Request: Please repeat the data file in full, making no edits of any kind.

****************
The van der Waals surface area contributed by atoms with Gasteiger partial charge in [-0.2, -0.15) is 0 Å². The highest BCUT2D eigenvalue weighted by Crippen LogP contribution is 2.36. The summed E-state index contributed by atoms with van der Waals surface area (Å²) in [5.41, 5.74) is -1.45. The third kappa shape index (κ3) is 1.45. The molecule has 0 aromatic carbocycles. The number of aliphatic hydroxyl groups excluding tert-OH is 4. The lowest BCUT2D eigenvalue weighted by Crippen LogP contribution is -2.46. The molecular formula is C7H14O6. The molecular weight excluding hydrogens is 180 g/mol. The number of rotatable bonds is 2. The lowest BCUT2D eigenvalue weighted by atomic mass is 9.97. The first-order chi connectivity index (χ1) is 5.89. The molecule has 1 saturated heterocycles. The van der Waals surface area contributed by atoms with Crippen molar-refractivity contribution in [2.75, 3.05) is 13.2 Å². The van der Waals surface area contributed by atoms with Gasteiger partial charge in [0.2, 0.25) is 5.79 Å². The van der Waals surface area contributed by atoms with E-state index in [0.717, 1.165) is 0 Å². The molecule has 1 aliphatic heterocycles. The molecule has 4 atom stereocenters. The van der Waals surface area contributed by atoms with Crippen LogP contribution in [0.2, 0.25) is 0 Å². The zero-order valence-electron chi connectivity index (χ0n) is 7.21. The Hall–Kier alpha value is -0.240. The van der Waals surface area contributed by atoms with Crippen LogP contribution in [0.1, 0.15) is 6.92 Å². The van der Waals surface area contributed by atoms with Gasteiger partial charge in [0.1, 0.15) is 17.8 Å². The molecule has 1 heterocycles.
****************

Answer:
The van der Waals surface area contributed by atoms with Gasteiger partial charge in [-0.2, -0.15) is 0 Å². The highest BCUT2D eigenvalue weighted by Crippen LogP contribution is 2.36. The summed E-state index contributed by atoms with van der Waals surface area (Å²) in [5.41, 5.74) is -1.45. The third kappa shape index (κ3) is 1.45. The molecule has 0 aromatic carbocycles. The number of aliphatic hydroxyl groups excluding tert-OH is 4. The lowest BCUT2D eigenvalue weighted by Crippen LogP contribution is -2.46. The molecular formula is C7H14O6. The molecular weight excluding hydrogens is 180 g/mol. The number of rotatable bonds is 2. The lowest BCUT2D eigenvalue weighted by atomic mass is 9.97. The first-order chi connectivity index (χ1) is 5.89. The molecule has 1 saturated heterocycles. The van der Waals surface area contributed by atoms with Crippen molar-refractivity contribution in [2.75, 3.05) is 13.2 Å². The van der Waals surface area contributed by atoms with Gasteiger partial charge in [0.2, 0.25) is 5.79 Å². The van der Waals surface area contributed by atoms with E-state index in [0.717, 1.165) is 0 Å². The molecule has 1 aliphatic heterocycles. The molecule has 4 atom stereocenters. The van der Waals surface area contributed by atoms with Crippen LogP contribution in [0.2, 0.25) is 0 Å². The zero-order valence-electron chi connectivity index (χ0n) is 7.21. The Hall–Kier alpha value is -0.240. The van der Waals surface area contributed by atoms with Crippen LogP contribution in [0.1, 0.15) is 6.92 Å². The van der Waals surface area contributed by atoms with Gasteiger partial charge in [0.1, 0.15) is 17.8 Å². The molecule has 1 heterocycles.